F2 propagation. The E layer of the ionosphere is not the only layer that can reflect VHF television signals.
Less frequently, the higher F2 layer can also propagate VHF signals several thousand miles beyond their intended area of reception. Solar activity has a cycle of approximately 11 years. During this period, sunspot activity rises to a peak and gradually falls again to a low level. When sunspot activity increases, the reflecting capabilities of the F1 layer surrounding earth enable high frequency short-wave communications. The highest-reflecting layer, the F2 layer, which is approximately 200 miles (320 km) above earth, receives ultraviolet radiation from the sun, causing ionisation of the gases within this layer.
Since the height of the F2 layer is some 200 miles (320 km), it follows that single-hop F2 signals will be received at thousands rather than hundreds of miles. Television pictures propagated via F2 tend to suffer from characteristic ghosting and smearing. TV and FM DX. TV DX and FM DX is the active search for distant radio or television stations received during unusual atmospheric conditions.
The term DX is an old telegraphic term meaning "long distance. " While only a limited number of local stations can normally be received at satisfactory signal strengths in any given area, tuning into other channels may reveal weaker signals from adjacent areas. More consistently strong signals, especially those accentuated by unusual atmospheric conditions, can be achieved by improving the antenna system. The development of interest in TV-FM DX as a hobby can arise after more distant signals are either intentionally or accidentally discovered, leading to a serious interest in improving the listener's antenna and receiving installation for the purpose of actively seeking long-range television and radio reception. History The BBC temporarily ceased transmissions on September 1, 1939 as World War II began. Kennelly–Heaviside layer.
Propagation is affected by time of day.
During the daytime the solar wind presses this layer closer to the Earth, thereby limiting how far it can reflect radio waves. Conversely, on the night (lee) side of the Earth, the solar wind drags the ionosphere further away, thereby greatly increasing the range which radio waves can travel by reflection, called skywave. The extent of the effect is further influenced by the season, and the amount of sunspot activity.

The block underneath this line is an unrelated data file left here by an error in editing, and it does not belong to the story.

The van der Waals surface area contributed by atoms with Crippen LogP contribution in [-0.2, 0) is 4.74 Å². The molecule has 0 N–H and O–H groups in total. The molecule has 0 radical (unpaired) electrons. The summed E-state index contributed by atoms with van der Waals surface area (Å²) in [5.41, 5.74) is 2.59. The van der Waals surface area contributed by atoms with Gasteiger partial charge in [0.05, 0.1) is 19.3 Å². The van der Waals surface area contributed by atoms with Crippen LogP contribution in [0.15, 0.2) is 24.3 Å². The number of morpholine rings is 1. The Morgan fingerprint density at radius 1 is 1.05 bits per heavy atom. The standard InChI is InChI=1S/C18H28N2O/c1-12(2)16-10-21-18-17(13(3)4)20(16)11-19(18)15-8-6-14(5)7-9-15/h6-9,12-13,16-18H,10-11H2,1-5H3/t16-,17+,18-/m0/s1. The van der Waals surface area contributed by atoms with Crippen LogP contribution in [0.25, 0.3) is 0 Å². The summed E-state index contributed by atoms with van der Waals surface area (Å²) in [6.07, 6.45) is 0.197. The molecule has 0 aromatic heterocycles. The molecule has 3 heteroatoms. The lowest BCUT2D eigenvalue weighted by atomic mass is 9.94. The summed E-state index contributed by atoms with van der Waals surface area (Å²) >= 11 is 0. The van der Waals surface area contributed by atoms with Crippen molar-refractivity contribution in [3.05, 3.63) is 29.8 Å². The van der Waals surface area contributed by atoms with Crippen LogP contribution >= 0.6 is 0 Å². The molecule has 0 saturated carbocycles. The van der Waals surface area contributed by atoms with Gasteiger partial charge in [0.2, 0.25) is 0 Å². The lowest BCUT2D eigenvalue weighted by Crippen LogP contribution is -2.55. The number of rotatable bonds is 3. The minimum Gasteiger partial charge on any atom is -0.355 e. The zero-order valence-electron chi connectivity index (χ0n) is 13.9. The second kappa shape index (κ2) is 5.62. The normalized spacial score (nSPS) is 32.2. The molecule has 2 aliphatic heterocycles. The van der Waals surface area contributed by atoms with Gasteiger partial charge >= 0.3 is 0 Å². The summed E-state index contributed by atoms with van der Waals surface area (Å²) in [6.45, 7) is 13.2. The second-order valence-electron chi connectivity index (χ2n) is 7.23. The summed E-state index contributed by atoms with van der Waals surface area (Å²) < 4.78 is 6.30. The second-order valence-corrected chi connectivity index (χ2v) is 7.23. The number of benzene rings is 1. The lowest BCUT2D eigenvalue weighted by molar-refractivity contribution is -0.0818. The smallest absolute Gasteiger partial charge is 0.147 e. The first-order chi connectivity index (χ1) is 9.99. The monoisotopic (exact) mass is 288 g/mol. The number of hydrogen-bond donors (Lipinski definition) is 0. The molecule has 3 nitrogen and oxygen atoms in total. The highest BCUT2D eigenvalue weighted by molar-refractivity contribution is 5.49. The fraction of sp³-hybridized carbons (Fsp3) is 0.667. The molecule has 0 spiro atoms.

History Its existence was predicted in 1902 independently and almost simultaneously by the American electrical engineer Arthur Edwin Kennelly (1861–1939) and the British physicist Oliver Heaviside (1850–1925). Cultural impact High frequency. High Frequency in entire electromagnetic spectrum High frequency (HF) is the ITU-designated range of radio frequency electromagnetic waves (radio waves) between 3 and 30 MHz.
Also known as the decameter band or decameter wave as the wavelengths range from one to ten decameters (ten to one hundred metres). Frequencies immediately below HF are denoted medium frequency (MF), and the next higher frequencies are known as very high frequency (VHF). The HF band is a major part of the shortwave band of frequencies, so communication at these frequencies is often called shortwave radio. Because radio waves in this band can be reflected back to Earth by the ionosphere layer in the atmosphere, called "skip" or skywave propagation, these frequencies can be used for long distance communication, at intercontinental distances. Propagation characteristics A modern Icom M700Pro two-way radio for marine HF radio communications. Uses An amateur radio station incorporating two HF transceivers.
Radio propagation#Sporadic-E propagation. Radio propagation is affected by the daily changes of water vapor in the troposphere and ionization in the upper atmosphere, due to the Sun.
Understanding the effects of varying conditions on radio propagation has many practical applications, from choosing frequencies for international shortwave broadcasters, to designing reliable mobile telephone systems, to radio navigation, to operation of radar systems. Radio propagation is also affected by several other factors determined by its path from point to point. This path can be a direct line of sight path or an over-the-horizon path aided by refraction in the ionosphere, which is a region between approximately 60 and 600 km. Factors influencing ionospheric radio signal propagation can include sporadic-E, spread-F, solar flares, geomagnetic storms, ionospheric layer tilts, and solar proton events.
Radio waves at different frequencies propagate in different ways. Free space propagation Modes Sporadic E propagation. Sporadic E or Es is an unusual form of radio propagation using characteristics of the Earth's ionosphere.
Whereas most forms of skywave propagation use the normal and cyclic ionization properties of the ionosphere's F region to refract (or "bend") radio signals back toward the Earth's surface, sporadic E propagation bounces signals off smaller "clouds" of unusually ionized atmospheric gas in the lower E region (located at altitudes of approx. 90 to 160 km). This occasionally allows for long-distance communication at VHF frequencies not usually well-suited to such communication. Communication distances of 800–2200 km can occur using a single Es cloud.
This variability in distance depends on a number of factors, including cloud height and density. As its name suggests, sporadic E is an abnormal event, not the usual condition, but can happen at almost any time; it does, however, display seasonal patterns.